Antirequisites are courses you cannot take both of and retain credit for both. Pay careful attention to antirequisite warnings when registering. You can find out more about if the course you want to take has an antirequisite by looking at the course description in the Academic Calendar.
Corequisites are courses which are required to be taken concurrently with the course with which it is listed as Corequisite.
Course codes provide a lot of valuable information you will need to register in courses.
If you were to look at PSYC 1106 FA001 as a course code you would be able to determine that the discipline of this course is Psychology.
1106 is the course number. Course in the 100 level are normally first year level courses.
FA indicated this class is in the Fall term. If it had been WI, it would have been in the Winter term. FW would have been a course that spanned the entire Fall/Winter term.
The 001 is the section of the course. There can be multiple sections of the same course.
Cross-Coded Courses are courses which may be listed under two different codes in two different disciplines. The courses in the two disciplines will be Antirequisites for one another. (e.g. ADMN 2606 and ECON 2126). You will notice that under both course codes, the actual course will be taught by the same person in the same place at the same time.
This means the number of hours for a course, listed as the number of hours scheduled per week in the fall and/or winter terms. Three credit courses require a minimum of 36 hours in total and six-credit courses require a minimum of 72 hours in total.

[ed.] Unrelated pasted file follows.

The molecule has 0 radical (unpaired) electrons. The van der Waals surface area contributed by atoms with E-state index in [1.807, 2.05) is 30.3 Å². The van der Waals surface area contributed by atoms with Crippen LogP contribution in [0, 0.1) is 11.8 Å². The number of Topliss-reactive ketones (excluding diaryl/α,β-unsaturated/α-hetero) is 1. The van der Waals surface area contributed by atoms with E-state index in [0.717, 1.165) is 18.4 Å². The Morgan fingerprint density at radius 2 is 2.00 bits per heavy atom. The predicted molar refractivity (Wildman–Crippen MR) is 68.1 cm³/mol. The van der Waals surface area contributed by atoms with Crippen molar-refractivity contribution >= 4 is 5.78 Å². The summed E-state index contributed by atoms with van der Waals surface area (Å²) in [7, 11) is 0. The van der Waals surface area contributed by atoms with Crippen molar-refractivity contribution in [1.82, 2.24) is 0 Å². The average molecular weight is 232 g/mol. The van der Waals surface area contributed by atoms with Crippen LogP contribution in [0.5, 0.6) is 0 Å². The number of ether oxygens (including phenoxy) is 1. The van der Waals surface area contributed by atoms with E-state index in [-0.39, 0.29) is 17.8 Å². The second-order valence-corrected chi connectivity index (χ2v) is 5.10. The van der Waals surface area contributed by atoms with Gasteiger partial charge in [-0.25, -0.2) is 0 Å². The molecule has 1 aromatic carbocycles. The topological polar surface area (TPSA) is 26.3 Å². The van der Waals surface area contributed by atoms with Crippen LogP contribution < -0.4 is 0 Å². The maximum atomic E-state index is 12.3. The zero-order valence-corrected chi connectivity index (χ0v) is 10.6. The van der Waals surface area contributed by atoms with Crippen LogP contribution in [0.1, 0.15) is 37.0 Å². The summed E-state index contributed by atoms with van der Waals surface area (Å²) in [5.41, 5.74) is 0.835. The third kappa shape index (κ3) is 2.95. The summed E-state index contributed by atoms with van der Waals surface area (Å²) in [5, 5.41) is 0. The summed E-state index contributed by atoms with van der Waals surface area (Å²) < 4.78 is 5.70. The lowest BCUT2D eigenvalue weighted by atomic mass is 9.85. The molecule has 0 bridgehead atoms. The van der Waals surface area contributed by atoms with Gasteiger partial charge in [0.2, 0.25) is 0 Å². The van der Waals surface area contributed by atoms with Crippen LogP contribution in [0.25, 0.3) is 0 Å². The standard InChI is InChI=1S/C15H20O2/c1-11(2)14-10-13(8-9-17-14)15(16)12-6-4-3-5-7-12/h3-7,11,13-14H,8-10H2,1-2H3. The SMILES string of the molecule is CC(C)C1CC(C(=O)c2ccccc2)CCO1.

The hours required in a course, typically in the sciences, for experimentation. This experimentation is normally held in a smaller “laboratory” setting and led by a professor or laboratory instructor.
A lecture is typically the largest part of a course’s hours, usually led by a professor.
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A seminar is a course, or portion of a course, taught through small group discussion or instruction.
Service-Learning is an opportunity provided in a number of courses where students volunteer a set number of hours over the semester at a not-for-profit organization chosen to complement the course. Students use the skills and theory acquired in class, and apply that knowledge in a community-based setting.
A studio session is a teaching period where students spend time in a learning environment that emphasizes student creative involvement with visual art media including, for instance, drawing, painting, printmaking, photography, and sculpting.
A tutorial is a small group discussion portion of a larger class, which may be led by a professor or by a tutorial assistant.
Upper Level Courses
Upper Level Courses are any level of course beyond the first year (1000) level.